The Town of Andover, located in the northeastern corridor of Massachusetts, provides water service to over 10,000 customers in a network of approximately 257 miles of water mains, the oldest dating back to 1886. This #IronStrong blog tells how the Andover Water Division solved a significant water loss issue due to a breach in one of their important mains feeding a commercial/industrial area.
In years past, gray cast iron pipe was originally sold with no lining or coating on the pipe's interior. After many years of study, it became apparent that the inside of cast iron pipe might be affected by certain types of water. In this Iron Strong Blog, we will describe tuberculation, why it happened in older iron pipe, and the modern solution for tuberculation.
As the name suggests, Ball & Socket River Crossing Pipe manufactured by McWane Ductile is a severe application Ductile iron pipe (DI pipe) product manufactured to meet the demanding requirements associated with crossing rivers, streams, and lakes. In this blog, we will discuss the various installation methods associated with Ball & Socket pipe and basic assembly instructions.
With Ductile iron pipe (DI pipe), typical service taps can be installed directly into the wall of the pipe, which is called “direct tapping.” The ability to use direct tapping eliminates the need for tapping saddles. And the ease at which DI pipe can be "hot tapped" helps avoid the issue of unhappy consumers because their service and pressure are not impacted by the addition of a new tap. The waterworks community frequently asks us, “How big of a tap will DI pipe allow?” The simple, most conservative response, not having interrogated the user as to their DI pipeline particulars, would be as follows:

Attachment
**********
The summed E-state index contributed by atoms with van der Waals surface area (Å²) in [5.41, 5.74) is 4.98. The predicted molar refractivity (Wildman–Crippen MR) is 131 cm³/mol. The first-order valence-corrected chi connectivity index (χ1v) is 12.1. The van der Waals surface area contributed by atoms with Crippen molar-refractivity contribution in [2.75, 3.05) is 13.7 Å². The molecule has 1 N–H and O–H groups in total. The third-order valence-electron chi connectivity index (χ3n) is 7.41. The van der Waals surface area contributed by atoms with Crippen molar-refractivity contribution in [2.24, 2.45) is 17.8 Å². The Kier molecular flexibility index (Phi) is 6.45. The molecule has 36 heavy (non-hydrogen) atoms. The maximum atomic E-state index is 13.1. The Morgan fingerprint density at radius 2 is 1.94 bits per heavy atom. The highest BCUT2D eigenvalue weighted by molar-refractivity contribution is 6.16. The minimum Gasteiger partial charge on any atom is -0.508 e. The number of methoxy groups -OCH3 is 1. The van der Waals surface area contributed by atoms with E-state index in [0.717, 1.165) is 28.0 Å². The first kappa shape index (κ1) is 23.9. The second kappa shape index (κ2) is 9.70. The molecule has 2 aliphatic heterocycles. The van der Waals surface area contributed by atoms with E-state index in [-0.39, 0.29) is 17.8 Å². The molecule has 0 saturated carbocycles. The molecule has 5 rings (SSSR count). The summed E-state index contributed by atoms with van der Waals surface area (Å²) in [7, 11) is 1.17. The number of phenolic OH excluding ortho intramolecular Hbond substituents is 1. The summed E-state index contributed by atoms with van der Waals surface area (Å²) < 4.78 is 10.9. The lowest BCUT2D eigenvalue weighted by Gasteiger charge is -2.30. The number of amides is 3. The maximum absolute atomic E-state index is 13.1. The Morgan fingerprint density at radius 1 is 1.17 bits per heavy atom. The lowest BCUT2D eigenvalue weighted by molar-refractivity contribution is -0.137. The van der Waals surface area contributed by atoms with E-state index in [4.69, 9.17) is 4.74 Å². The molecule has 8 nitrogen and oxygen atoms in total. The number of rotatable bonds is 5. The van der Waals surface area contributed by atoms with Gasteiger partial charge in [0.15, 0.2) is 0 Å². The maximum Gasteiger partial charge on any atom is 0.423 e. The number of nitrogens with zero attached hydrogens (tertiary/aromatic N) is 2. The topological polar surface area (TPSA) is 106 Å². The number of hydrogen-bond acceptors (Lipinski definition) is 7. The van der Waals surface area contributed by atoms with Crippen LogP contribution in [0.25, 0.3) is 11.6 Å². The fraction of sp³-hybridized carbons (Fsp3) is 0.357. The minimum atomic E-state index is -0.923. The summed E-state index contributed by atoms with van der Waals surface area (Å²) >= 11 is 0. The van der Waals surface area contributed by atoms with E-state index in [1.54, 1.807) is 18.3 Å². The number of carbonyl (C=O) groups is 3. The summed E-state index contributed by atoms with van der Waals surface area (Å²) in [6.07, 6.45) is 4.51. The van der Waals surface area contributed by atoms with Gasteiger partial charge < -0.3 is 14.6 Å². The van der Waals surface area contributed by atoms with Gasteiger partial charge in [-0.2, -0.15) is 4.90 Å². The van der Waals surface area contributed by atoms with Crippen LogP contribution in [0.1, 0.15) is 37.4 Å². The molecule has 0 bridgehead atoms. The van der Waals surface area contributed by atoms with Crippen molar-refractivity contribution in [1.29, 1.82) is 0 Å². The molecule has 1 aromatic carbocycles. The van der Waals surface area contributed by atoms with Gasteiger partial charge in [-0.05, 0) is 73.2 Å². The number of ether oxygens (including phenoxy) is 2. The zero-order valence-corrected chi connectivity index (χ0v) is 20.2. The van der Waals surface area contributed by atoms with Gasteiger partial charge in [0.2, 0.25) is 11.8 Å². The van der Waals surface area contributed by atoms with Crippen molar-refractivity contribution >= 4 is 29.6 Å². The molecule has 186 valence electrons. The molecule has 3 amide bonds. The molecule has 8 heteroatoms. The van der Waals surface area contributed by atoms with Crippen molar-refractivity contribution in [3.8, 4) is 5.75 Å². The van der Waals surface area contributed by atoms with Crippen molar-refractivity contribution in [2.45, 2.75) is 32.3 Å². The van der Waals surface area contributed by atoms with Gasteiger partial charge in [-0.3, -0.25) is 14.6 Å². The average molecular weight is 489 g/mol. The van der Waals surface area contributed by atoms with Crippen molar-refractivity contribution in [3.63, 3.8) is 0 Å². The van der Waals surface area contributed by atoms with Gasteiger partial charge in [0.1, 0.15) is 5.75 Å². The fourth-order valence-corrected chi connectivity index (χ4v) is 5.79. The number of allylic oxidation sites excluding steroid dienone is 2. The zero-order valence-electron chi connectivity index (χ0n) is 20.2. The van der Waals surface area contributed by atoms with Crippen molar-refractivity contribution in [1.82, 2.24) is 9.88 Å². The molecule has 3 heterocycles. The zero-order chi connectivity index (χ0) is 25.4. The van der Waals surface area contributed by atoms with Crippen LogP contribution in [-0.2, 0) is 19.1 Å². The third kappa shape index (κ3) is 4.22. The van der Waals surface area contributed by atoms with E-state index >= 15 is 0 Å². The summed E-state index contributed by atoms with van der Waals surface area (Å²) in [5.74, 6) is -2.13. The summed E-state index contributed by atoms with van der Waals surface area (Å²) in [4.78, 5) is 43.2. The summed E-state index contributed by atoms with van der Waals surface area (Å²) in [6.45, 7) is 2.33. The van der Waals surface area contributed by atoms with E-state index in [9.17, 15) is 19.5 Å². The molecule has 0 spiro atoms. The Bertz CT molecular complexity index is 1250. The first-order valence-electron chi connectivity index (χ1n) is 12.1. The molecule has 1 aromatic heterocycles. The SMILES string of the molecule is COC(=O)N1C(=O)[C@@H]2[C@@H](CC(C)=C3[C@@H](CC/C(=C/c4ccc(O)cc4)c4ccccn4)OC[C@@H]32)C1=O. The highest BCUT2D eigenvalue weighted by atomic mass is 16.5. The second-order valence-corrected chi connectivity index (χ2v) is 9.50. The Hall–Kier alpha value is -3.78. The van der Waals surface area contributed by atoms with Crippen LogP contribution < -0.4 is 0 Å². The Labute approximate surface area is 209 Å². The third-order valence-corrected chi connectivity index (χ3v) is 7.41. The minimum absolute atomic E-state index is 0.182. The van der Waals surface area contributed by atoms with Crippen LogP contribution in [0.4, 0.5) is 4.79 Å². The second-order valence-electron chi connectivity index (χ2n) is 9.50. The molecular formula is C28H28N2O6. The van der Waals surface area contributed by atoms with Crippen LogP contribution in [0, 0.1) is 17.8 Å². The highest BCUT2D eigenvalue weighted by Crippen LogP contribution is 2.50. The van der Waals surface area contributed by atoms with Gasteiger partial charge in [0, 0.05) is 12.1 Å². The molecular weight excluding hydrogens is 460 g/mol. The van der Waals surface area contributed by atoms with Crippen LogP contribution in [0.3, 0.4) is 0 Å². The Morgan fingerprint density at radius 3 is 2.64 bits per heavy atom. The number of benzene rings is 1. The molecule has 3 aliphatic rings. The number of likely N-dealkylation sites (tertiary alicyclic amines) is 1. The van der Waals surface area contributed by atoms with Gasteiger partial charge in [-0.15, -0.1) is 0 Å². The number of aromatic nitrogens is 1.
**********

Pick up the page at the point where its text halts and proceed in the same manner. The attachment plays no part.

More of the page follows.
As the name suggests, Long-Span pipe can extend over distances with fewer supports than conventional Ductile iron pipe (DI pipe). In standard 18-foot lengths of DI pipe, a minimum of one support is required within 2-feet of the Bell for each length of pipe. When using Long-Span pipe, distances of 27-foot up to 45-foot and longer can be achieved with support only at the Bell ends.
Cement-mortar lining for iron pipe has been used for nearly 100 years. The first installation of gray iron pipe with a cement lining was recorded in Savannah, GA in 1922. Todays modern Ductile iron pipe still utilizes cement lining for a safe and reliable means of providing clean drinking water to millions of people every day.
On occasion, however, the cement lining may have incurred some damage in the field. The lining, although very durable, does not have the same resistance to bending stress or impact as the pipe itself. Certainly, the pipe or fitting should be checked for further structural damage, but once determined the affected area is only the cement lining, repairs can be made under the applicable provisions within the ANSI/AWWA C104/A21.4 standard CEMENT-MORTAR LINING FOR DUCTILE IRON PIPE AND FITTINGS.
All ductile iron pipe manufacturers use markings in a similar manner to assist customers in selecting the right material for the project. This includes verifying the material is suitable for the application intended (i.e. water or sewer) as well as adhering to the project requirements as stipulated by the owner/engineer for pipe class, lining, and exterior coating.
Because the colors used by each manufacturer may vary, we will explain how McWane Ductile applies these markings and describe their need and locations.
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